BBC accused of abandoning West Midlands as plans to axe 52 jobs announced
The BBC has been accused of turning its back on the West Midlands after plans to axe dozens of jobs from its Birmingham base were announced.
Some 52 jobs are set to go at the Mailbox, including 36 on the central sub editing desk which manages much of the content on the BBC website read by millions every day.
The proposals are understood to have caused fury among staff at the corporation, who feel they have not been properly thought through by bosses.
West Midlands Mayor Andy Street said it was "incredibly frustrating that once again the West Midlands seems set to disproportionately bear the brunt of these BBC cuts" and has urged a rethink.
The National Union of Journalists (NUJ) said there was "no justification" for axing the roles.
A BBC spokesman said the need to cut costs meant "difficult decisions" had to be made.
Three of the 36 subbing roles are set to be saved but relocated to Salford, and there are concerns that the BBC's presence in the West Midlands is being diluted in favour of the north west.
The other 16 jobs set to go will be from TV and online.
A Mailbox source said: "People are horrified by the scale of the cuts - it's another savage blow for the Midlands.
"There has been a backlash from staff across the website as the proposals are so poorly thought through. They want to rip the heart out of the BBC's online operation but with no idea how to replace it.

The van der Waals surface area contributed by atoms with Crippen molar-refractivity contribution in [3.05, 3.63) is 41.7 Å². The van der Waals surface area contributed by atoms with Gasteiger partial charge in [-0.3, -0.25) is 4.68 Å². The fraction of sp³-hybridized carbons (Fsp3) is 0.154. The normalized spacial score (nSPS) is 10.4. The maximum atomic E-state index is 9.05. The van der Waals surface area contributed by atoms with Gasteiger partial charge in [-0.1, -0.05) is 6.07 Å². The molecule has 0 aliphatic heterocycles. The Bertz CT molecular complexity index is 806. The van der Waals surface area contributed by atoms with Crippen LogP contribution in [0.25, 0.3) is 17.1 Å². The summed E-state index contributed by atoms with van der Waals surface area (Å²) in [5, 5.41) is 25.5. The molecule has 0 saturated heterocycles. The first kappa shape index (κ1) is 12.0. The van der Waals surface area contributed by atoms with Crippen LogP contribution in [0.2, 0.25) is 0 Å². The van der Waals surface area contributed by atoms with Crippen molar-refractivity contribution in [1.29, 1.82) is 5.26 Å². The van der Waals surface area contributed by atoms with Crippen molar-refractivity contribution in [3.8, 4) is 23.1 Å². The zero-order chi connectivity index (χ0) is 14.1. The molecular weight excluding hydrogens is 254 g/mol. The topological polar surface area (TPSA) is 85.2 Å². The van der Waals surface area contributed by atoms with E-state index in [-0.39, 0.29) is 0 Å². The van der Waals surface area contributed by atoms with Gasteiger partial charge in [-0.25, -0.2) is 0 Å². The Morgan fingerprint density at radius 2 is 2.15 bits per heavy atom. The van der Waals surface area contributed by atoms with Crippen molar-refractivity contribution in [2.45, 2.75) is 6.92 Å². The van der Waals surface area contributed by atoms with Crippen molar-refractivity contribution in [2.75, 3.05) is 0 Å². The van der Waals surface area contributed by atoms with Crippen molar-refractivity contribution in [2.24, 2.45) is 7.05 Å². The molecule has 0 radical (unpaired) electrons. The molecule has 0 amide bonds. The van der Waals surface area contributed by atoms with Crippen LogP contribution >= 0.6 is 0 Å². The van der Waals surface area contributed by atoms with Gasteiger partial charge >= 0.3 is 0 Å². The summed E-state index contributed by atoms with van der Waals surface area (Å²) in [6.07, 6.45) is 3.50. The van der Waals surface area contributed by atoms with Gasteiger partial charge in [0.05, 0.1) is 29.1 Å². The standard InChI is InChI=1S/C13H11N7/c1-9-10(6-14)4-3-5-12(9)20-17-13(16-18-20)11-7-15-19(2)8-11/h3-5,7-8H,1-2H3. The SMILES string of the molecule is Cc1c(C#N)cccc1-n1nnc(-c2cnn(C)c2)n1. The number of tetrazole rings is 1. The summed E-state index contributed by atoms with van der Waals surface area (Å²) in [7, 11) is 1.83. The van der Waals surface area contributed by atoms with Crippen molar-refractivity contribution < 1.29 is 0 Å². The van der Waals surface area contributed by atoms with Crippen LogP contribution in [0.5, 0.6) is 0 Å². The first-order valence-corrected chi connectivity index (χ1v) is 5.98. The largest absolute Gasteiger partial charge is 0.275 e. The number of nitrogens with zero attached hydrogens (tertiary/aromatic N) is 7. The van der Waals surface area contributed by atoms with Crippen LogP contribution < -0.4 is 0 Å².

"It seems like they've decided to sack people first then sort out how everything works later."
Mayor Mr Street said he had written to BBC Director General Lord Hall to outline his concerns over the cuts, announced by BBC England director Helen Thomas and head of TV and online Declan Wilson. As well as the job losses, there are fears the changes could affect the quality of one of the most trusted sources of news in the UK.
Mr Street said: “It is incredibly frustrating that once again the West Midlands seems set to disproportionately bear the brunt of these BBC cuts, despite already being under-represented and having been consistently overlooked in favour of London and Salford in recent decades.
“The closure of BBC England’s online subbing hub in the Mailbox in favour of a new desk in Salford is particularly disheartening, as it was a clear sign of the corporation’s commitment to the BBC outside of London and Salford."
Paul Siegert, NUJ national broadcasting organiser, said: "It is hard to explain why BBC England management seeks to dismantle one of its most experienced and successful teams with a proven track record of producing high quality work.
"There appears to be no justification for the changes and we call on the BBC to properly consult with the unions and staff."
A BBC spokesman said: “We have committed to doing more in the Midlands within the constraints of our financial challenge.
"Given we must save £25m from our budget for regional and local services by the end of March 2022, difficult decisions had to be made.
"We will still have our regional TV news service, six local radio stations and our regional political programme, plus we will pilot a digital political programme in the Midlands."